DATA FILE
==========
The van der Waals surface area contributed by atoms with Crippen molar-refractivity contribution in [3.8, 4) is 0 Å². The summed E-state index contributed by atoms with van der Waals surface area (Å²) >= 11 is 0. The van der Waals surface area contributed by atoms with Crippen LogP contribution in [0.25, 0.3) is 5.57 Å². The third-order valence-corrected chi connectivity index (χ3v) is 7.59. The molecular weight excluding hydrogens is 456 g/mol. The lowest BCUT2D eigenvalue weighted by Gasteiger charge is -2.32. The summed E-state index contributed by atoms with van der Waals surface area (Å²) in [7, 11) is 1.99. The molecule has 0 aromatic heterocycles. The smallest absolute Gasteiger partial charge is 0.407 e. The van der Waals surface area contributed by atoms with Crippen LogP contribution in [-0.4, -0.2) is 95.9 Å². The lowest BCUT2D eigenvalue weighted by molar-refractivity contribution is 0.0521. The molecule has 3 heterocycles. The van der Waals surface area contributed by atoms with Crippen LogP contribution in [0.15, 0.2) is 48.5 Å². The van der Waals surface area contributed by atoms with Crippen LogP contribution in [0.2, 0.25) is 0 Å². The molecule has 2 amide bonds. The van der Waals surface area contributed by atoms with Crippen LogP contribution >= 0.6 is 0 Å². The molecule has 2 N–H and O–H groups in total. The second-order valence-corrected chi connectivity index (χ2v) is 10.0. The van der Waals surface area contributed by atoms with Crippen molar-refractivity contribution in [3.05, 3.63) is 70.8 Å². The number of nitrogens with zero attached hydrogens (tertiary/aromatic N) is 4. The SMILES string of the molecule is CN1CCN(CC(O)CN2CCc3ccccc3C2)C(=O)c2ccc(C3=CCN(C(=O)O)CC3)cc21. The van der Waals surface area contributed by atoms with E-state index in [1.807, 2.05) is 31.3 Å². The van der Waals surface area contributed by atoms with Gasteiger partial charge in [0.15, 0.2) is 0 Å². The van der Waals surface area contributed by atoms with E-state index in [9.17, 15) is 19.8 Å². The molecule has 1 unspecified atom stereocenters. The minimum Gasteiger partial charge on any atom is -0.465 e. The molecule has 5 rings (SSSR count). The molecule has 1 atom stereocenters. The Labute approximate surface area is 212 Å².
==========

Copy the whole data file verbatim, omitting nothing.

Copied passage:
The van der Waals surface area contributed by atoms with Crippen molar-refractivity contribution in [3.8, 4) is 0 Å². The summed E-state index contributed by atoms with van der Waals surface area (Å²) >= 11 is 0. The van der Waals surface area contributed by atoms with Crippen LogP contribution in [0.25, 0.3) is 5.57 Å². The third-order valence-corrected chi connectivity index (χ3v) is 7.59. The molecular weight excluding hydrogens is 456 g/mol. The lowest BCUT2D eigenvalue weighted by Gasteiger charge is -2.32. The summed E-state index contributed by atoms with van der Waals surface area (Å²) in [7, 11) is 1.99. The molecule has 0 aromatic heterocycles. The smallest absolute Gasteiger partial charge is 0.407 e. The van der Waals surface area contributed by atoms with Crippen LogP contribution in [-0.4, -0.2) is 95.9 Å². The lowest BCUT2D eigenvalue weighted by molar-refractivity contribution is 0.0521. The molecule has 3 heterocycles. The van der Waals surface area contributed by atoms with Crippen LogP contribution in [0.15, 0.2) is 48.5 Å². The van der Waals surface area contributed by atoms with Crippen LogP contribution in [0.2, 0.25) is 0 Å². The molecule has 2 amide bonds. The van der Waals surface area contributed by atoms with Crippen LogP contribution >= 0.6 is 0 Å². The molecule has 2 N–H and O–H groups in total. The second-order valence-corrected chi connectivity index (χ2v) is 10.0. The van der Waals surface area contributed by atoms with Crippen molar-refractivity contribution in [3.05, 3.63) is 70.8 Å². The number of nitrogens with zero attached hydrogens (tertiary/aromatic N) is 4. The SMILES string of the molecule is CN1CCN(CC(O)CN2CCc3ccccc3C2)C(=O)c2ccc(C3=CCN(C(=O)O)CC3)cc21. The van der Waals surface area contributed by atoms with E-state index in [1.807, 2.05) is 31.3 Å². The van der Waals surface area contributed by atoms with Gasteiger partial charge in [0.15, 0.2) is 0 Å². The van der Waals surface area contributed by atoms with E-state index in [9.17, 15) is 19.8 Å². The molecule has 1 unspecified atom stereocenters. The minimum Gasteiger partial charge on any atom is -0.465 e. The molecule has 5 rings (SSSR count). The molecule has 1 atom stereocenters. The Labute approximate surface area is 212 Å².